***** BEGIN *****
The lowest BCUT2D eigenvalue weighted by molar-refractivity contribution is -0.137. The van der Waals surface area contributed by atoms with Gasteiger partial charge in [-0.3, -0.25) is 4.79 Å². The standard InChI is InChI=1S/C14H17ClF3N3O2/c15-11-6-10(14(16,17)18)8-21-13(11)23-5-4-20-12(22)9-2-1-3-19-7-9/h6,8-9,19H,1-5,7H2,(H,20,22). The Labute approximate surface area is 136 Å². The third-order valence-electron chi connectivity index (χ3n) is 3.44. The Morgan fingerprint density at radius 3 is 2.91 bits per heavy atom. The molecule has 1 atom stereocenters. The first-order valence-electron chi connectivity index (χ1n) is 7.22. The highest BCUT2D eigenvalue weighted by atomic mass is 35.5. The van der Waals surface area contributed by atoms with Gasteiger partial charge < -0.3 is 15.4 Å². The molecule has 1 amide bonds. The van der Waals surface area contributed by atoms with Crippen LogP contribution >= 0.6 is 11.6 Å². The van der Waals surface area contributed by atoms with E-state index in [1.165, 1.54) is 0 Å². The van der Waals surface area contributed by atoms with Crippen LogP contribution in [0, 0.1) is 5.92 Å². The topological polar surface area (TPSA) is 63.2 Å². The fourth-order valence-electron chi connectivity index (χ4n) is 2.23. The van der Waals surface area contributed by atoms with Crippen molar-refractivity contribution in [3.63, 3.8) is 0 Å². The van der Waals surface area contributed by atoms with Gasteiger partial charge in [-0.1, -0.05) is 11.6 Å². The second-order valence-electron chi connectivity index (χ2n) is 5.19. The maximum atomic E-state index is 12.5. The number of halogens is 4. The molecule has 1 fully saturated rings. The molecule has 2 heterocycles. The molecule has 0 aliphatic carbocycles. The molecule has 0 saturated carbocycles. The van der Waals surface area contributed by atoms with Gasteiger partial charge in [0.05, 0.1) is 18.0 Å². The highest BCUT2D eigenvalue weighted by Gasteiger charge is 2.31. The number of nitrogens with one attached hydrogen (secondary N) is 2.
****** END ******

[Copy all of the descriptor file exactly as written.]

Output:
The lowest BCUT2D eigenvalue weighted by molar-refractivity contribution is -0.137. The van der Waals surface area contributed by atoms with Gasteiger partial charge in [-0.3, -0.25) is 4.79 Å². The standard InChI is InChI=1S/C14H17ClF3N3O2/c15-11-6-10(14(16,17)18)8-21-13(11)23-5-4-20-12(22)9-2-1-3-19-7-9/h6,8-9,19H,1-5,7H2,(H,20,22). The Labute approximate surface area is 136 Å². The third-order valence-electron chi connectivity index (χ3n) is 3.44. The Morgan fingerprint density at radius 3 is 2.91 bits per heavy atom. The molecule has 1 atom stereocenters. The first-order valence-electron chi connectivity index (χ1n) is 7.22. The highest BCUT2D eigenvalue weighted by atomic mass is 35.5. The van der Waals surface area contributed by atoms with Gasteiger partial charge < -0.3 is 15.4 Å². The molecule has 1 amide bonds. The van der Waals surface area contributed by atoms with Crippen LogP contribution >= 0.6 is 11.6 Å². The van der Waals surface area contributed by atoms with E-state index in [1.165, 1.54) is 0 Å². The van der Waals surface area contributed by atoms with Crippen LogP contribution in [0, 0.1) is 5.92 Å². The topological polar surface area (TPSA) is 63.2 Å². The fourth-order valence-electron chi connectivity index (χ4n) is 2.23. The van der Waals surface area contributed by atoms with Crippen molar-refractivity contribution in [3.63, 3.8) is 0 Å². The van der Waals surface area contributed by atoms with Gasteiger partial charge in [-0.1, -0.05) is 11.6 Å². The second-order valence-electron chi connectivity index (χ2n) is 5.19. The maximum atomic E-state index is 12.5. The number of halogens is 4. The molecule has 1 fully saturated rings. The molecule has 2 heterocycles. The molecule has 0 aliphatic carbocycles. The molecule has 0 saturated carbocycles. The van der Waals surface area contributed by atoms with Gasteiger partial charge in [0.05, 0.1) is 18.0 Å². The highest BCUT2D eigenvalue weighted by Gasteiger charge is 2.31. The number of nitrogens with one attached hydrogen (secondary N) is 2.